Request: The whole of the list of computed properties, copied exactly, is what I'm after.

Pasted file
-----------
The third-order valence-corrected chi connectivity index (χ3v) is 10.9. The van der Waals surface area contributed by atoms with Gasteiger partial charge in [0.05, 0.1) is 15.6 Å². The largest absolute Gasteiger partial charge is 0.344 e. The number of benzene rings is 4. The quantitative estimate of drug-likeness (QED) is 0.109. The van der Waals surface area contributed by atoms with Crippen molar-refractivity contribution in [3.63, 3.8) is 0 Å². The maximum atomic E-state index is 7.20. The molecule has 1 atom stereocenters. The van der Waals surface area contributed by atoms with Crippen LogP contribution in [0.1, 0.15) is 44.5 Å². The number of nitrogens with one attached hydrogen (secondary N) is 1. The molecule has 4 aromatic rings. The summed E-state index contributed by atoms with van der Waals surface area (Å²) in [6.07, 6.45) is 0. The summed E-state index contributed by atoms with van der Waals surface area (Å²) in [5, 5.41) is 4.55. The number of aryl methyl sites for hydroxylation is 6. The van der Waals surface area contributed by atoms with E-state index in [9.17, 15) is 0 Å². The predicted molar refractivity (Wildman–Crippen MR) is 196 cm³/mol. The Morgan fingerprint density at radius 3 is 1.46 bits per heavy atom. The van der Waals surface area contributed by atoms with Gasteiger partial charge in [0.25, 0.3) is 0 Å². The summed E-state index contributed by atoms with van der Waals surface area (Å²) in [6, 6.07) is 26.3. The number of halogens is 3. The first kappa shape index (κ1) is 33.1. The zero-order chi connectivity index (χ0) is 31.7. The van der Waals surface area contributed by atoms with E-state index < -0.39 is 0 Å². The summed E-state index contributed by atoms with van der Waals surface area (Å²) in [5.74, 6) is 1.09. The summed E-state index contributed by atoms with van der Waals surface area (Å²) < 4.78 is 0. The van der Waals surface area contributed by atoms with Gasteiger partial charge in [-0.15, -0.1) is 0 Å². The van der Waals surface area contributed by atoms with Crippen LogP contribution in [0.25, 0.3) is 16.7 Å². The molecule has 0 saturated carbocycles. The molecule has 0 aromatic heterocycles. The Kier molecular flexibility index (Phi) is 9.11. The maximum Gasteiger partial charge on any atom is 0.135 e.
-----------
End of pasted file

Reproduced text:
The third-order valence-corrected chi connectivity index (χ3v) is 10.9. The van der Waals surface area contributed by atoms with Gasteiger partial charge in [0.05, 0.1) is 15.6 Å². The largest absolute Gasteiger partial charge is 0.344 e. The number of benzene rings is 4. The quantitative estimate of drug-likeness (QED) is 0.109. The van der Waals surface area contributed by atoms with Crippen molar-refractivity contribution in [3.63, 3.8) is 0 Å². The maximum atomic E-state index is 7.20. The molecule has 1 atom stereocenters. The van der Waals surface area contributed by atoms with Crippen LogP contribution in [0.1, 0.15) is 44.5 Å². The number of nitrogens with one attached hydrogen (secondary N) is 1. The molecule has 4 aromatic rings. The summed E-state index contributed by atoms with van der Waals surface area (Å²) in [6.07, 6.45) is 0. The summed E-state index contributed by atoms with van der Waals surface area (Å²) in [5, 5.41) is 4.55. The number of aryl methyl sites for hydroxylation is 6. The van der Waals surface area contributed by atoms with E-state index in [9.17, 15) is 0 Å². The predicted molar refractivity (Wildman–Crippen MR) is 196 cm³/mol. The Morgan fingerprint density at radius 3 is 1.46 bits per heavy atom. The van der Waals surface area contributed by atoms with Gasteiger partial charge in [0.25, 0.3) is 0 Å². The summed E-state index contributed by atoms with van der Waals surface area (Å²) in [6, 6.07) is 26.3. The number of halogens is 3. The first kappa shape index (κ1) is 33.1. The zero-order chi connectivity index (χ0) is 31.7. The van der Waals surface area contributed by atoms with E-state index < -0.39 is 0 Å². The summed E-state index contributed by atoms with van der Waals surface area (Å²) in [5.74, 6) is 1.09. The summed E-state index contributed by atoms with van der Waals surface area (Å²) < 4.78 is 0. The van der Waals surface area contributed by atoms with Gasteiger partial charge in [-0.15, -0.1) is 0 Å². The van der Waals surface area contributed by atoms with Crippen LogP contribution in [0.25, 0.3) is 16.7 Å². The molecule has 0 saturated carbocycles. The molecule has 0 aromatic heterocycles. The Kier molecular flexibility index (Phi) is 9.11. The maximum Gasteiger partial charge on any atom is 0.135 e.